Fashion and costume design are two distinct disciplines, yet their worlds constantly collide. Think of the lone Technicolor scene in a black and white film to showcase Adrian’s spectacular fashions in The Women (1939), or Audrey Hepburn’s transcendent relationship with Hubert de Givenchy onscreen and off. In the Golden Age of Hollywood, studio designers often dressed stars in films and on the red carpet – after all, who knew their bodies better than their costume designer – and copies of popular costumes sold in department stores and pattern books. More recently, collaborations between couture houses and costume designers have been trumpeted on the pages of Vogue, such as Prada’s partnership with Catherine Martin to create the dazzling party frocks for Baz Lurman’s The Great Gatsby in 2013.
So, it comes as no surprise that fashion darling and chameleon actress Tilda Swinton wore a breathtaking Chanel gown in her role as a ruthless CEO in Okja, Netflix's touching and imaginative animal rights film from Korean Director Bong Joon-Ho. The ensemble, a modern take on traditional Korean hanbok, and its adolescent doppelganger (more on that later) are currently on display in our Art of Motion Picture Costume Design exhibition. Costume Designer Catherine George dressed the Western cast of the film; her designs reflect the movie's themes of class, industrialization, and cultural appropriation.
Swinton’s character Lucy Mirando wears the stunning pale pink garment during a parade scene to honor the winner of a competition – a pig from Korea. George, Swinton, and Joon-Ho knew Mirando would want her wardrobe to make a bold impression at the event, and that she would not take cultural sensitivities into consideration. The three eventually found an unlikely source of inspiration in business mogul Richard Branson. George explains, “When he has a big event in a certain country, he’ll dress up in the clothes of that country. It’s sort of funny, quite comical, some of the looks he wears. So we were like, of course we should be looking at a typical Korean dress!” George describes how the decision to have Mirando wear hanbok lead to the collaboration with Chanel:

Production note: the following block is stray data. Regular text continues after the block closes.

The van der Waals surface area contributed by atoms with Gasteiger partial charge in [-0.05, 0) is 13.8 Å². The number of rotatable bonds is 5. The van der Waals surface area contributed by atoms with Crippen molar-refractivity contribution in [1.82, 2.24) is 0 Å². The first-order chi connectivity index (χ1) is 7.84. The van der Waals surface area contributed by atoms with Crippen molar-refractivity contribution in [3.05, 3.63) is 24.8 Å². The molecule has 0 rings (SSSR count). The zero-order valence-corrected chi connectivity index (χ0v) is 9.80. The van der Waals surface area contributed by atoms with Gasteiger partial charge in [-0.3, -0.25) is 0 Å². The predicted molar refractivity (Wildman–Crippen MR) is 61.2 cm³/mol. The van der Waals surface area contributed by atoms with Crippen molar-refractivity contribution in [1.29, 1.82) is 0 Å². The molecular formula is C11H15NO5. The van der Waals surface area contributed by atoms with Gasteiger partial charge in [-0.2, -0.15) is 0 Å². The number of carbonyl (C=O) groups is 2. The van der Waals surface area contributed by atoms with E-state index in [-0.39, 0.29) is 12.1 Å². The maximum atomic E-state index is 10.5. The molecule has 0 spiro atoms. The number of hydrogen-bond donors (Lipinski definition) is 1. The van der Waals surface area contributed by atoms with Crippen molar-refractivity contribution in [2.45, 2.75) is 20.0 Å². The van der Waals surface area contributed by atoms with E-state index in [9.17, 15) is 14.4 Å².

“While researching modern hanbok styles, I was looking for a pink color to stay within the theme of the parade, and I came across an image from 2016 Chanel Resort collection. Coincidentally Tilda had actually been to the runway show in Seoul, and remembered seeing the dress. It ticked all the right boxes and the director liked the idea of Lucy wearing Chanel.”
Tilda Swinton and Karl Lagerfeld attend the Chanel Resort 2016 presentation in Seoul, South Korea. Image via HollywoodReporter.com: AP Images
Model Ji Hye Park in the Chanel Resort 2016 runway show. Image via Vogue.com: Yannis Vlamos / Indigitalimages.com